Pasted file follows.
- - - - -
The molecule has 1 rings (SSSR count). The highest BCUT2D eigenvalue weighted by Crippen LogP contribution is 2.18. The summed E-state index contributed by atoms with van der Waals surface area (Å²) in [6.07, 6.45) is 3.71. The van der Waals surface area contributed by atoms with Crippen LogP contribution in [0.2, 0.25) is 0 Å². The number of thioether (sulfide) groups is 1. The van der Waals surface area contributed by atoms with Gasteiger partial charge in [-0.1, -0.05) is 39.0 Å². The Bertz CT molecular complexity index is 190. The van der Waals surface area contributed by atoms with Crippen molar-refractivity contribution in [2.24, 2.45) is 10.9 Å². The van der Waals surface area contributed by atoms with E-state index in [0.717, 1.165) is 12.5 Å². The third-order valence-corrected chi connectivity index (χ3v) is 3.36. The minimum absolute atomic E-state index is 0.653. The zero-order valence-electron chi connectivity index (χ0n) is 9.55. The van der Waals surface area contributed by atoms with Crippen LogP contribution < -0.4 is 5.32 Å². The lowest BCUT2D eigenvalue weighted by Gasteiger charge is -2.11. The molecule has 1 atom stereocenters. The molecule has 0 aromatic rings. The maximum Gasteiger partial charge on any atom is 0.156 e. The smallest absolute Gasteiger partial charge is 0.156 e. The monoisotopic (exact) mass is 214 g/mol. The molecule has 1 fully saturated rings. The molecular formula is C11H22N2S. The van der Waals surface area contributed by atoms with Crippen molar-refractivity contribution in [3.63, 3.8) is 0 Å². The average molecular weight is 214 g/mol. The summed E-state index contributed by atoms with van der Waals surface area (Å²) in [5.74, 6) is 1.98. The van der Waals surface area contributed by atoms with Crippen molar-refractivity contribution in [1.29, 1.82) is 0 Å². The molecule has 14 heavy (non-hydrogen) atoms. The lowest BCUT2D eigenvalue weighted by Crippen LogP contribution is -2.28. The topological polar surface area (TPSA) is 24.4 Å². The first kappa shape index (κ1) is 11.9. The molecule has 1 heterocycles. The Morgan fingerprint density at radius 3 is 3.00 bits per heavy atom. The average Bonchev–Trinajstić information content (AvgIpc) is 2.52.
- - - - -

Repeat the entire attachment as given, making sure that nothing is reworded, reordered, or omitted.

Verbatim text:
The molecule has 1 rings (SSSR count). The highest BCUT2D eigenvalue weighted by Crippen LogP contribution is 2.18. The summed E-state index contributed by atoms with van der Waals surface area (Å²) in [6.07, 6.45) is 3.71. The van der Waals surface area contributed by atoms with Crippen LogP contribution in [0.2, 0.25) is 0 Å². The number of thioether (sulfide) groups is 1. The van der Waals surface area contributed by atoms with Gasteiger partial charge in [-0.1, -0.05) is 39.0 Å². The Bertz CT molecular complexity index is 190. The van der Waals surface area contributed by atoms with Crippen molar-refractivity contribution in [2.24, 2.45) is 10.9 Å². The van der Waals surface area contributed by atoms with E-state index in [0.717, 1.165) is 12.5 Å². The third-order valence-corrected chi connectivity index (χ3v) is 3.36. The minimum absolute atomic E-state index is 0.653. The zero-order valence-electron chi connectivity index (χ0n) is 9.55. The van der Waals surface area contributed by atoms with Crippen LogP contribution < -0.4 is 5.32 Å². The lowest BCUT2D eigenvalue weighted by Gasteiger charge is -2.11. The molecule has 1 atom stereocenters. The molecule has 0 aromatic rings. The maximum Gasteiger partial charge on any atom is 0.156 e. The smallest absolute Gasteiger partial charge is 0.156 e. The monoisotopic (exact) mass is 214 g/mol. The molecule has 1 fully saturated rings. The molecular formula is C11H22N2S. The van der Waals surface area contributed by atoms with Crippen molar-refractivity contribution in [3.63, 3.8) is 0 Å². The average molecular weight is 214 g/mol. The summed E-state index contributed by atoms with van der Waals surface area (Å²) in [5.74, 6) is 1.98. The van der Waals surface area contributed by atoms with Crippen molar-refractivity contribution in [1.29, 1.82) is 0 Å². The molecule has 14 heavy (non-hydrogen) atoms. The lowest BCUT2D eigenvalue weighted by Crippen LogP contribution is -2.28. The topological polar surface area (TPSA) is 24.4 Å². The first kappa shape index (κ1) is 11.9. The molecule has 1 heterocycles. The Morgan fingerprint density at radius 3 is 3.00 bits per heavy atom. The average Bonchev–Trinajstić information content (AvgIpc) is 2.52.